Jump to page 1 Jump to page 2 Jump to page 3 Jump to page 4 Jump to page 5


Kerby Miller has achieved a level of fame that most university professors can only envy.

His scholarly works are used in countless university courses, and his popular histories have been embraced by both an enthusiastic public and influential critics. His research forms the basis for a feature-length film, narrated by movie stars, that has been shown on television and in movie theaters around the globe.

Miller admits, however, that the recognition has been something of a mixed blessing. These days, the MU professor of history finds himself a high-profile target for partisans about all things Irish.

The controversies involving Irish history and politics are so convoluted that Miller's critics cannot agree whether he is a supporter of the Irish Republican Army or an agent of British colonialism. Miller says he's neither, simply a scholar interpreting evidence to make sense of the Irish past.

"In Ireland, historically and currently, questions of ethnic, religious or national identities invariably have political connotations," Miller explained in a recent essay. Many historians mistakenly posit "the permanent existence of only two Irish groups, whose adherents have totally distinct historical experiences, antagonistic political cultures and conflicting material interests." In this simplistic view, one group is characterized as Gaelic, Catholic, Nationalist and "Irish." The other group is characterized as English/Scottish, Protestant, Unionist and "British"— or, in the United States, as "Scotch-Irish."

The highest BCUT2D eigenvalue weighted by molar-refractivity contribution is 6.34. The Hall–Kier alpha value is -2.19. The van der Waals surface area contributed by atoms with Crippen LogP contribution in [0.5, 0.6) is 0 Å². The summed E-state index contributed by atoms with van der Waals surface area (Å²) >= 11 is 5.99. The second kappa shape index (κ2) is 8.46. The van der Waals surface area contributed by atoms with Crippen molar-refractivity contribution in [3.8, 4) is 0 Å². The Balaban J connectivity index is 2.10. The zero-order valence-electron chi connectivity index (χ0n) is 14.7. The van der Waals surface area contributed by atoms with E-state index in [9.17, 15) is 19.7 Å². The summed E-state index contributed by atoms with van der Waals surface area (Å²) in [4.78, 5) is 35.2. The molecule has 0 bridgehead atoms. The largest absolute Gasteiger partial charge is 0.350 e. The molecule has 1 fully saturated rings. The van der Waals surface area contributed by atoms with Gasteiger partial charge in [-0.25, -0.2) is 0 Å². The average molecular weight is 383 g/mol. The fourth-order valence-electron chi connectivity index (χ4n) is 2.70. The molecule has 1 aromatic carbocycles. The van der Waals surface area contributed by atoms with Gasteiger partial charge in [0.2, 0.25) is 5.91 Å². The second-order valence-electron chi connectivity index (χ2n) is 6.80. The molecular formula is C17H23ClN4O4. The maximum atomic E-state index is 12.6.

Wrong, Miller says. The "two traditions" paradigm "ignores or de-emphasizes similarities, common interests and instances of cooperation between Protestants and Catholics."

The controversy over Miller's place in the highly emotional discourse began with publication of his first book, Emigrants and Exiles: Ireland and the Irish Exodus to North America, by the Oxford University Press in 1985. It became a surprise best seller and a finalist for the Pulitzer Prize. William V. Shannon, former U.S. ambassador to Ireland, praised the book lavishly in the New York Times, calling it "a major work of scholarship and analysis, rich in information, trenchant in argument and broad in its grasp."

J.J. Lee, a Miller partisan, has watched the debate from his perch as a history professor at University College, Cork, Ireland, and Irish Studies professor at New York University. Lee says Emigrants and Exiles has "unrivaled status as a seminal study," and thus is "still generating lively debate nearly 20 years after publication."

The book, Lee says, "is invoked as an endless source of knowledge and insight -- even by those who do not accept its stimulating but controversial central thesis: that the material success and emotional integration of Irish Catholic immigrants in the United States was severely hindered by a [culture] that valued communal solidarity over individual achievement. However debated the thesis, all workers in this particular vineyard drink deeply of the fruits of Miller's prodigious research, digging through layer after layer of the Irish psyche."

Continue to next page
Jump to table of contents. Jump to top of page.
Jump to page 1 Jump to page 2 Jump to page 3 Jump to page 4 Jump to page 5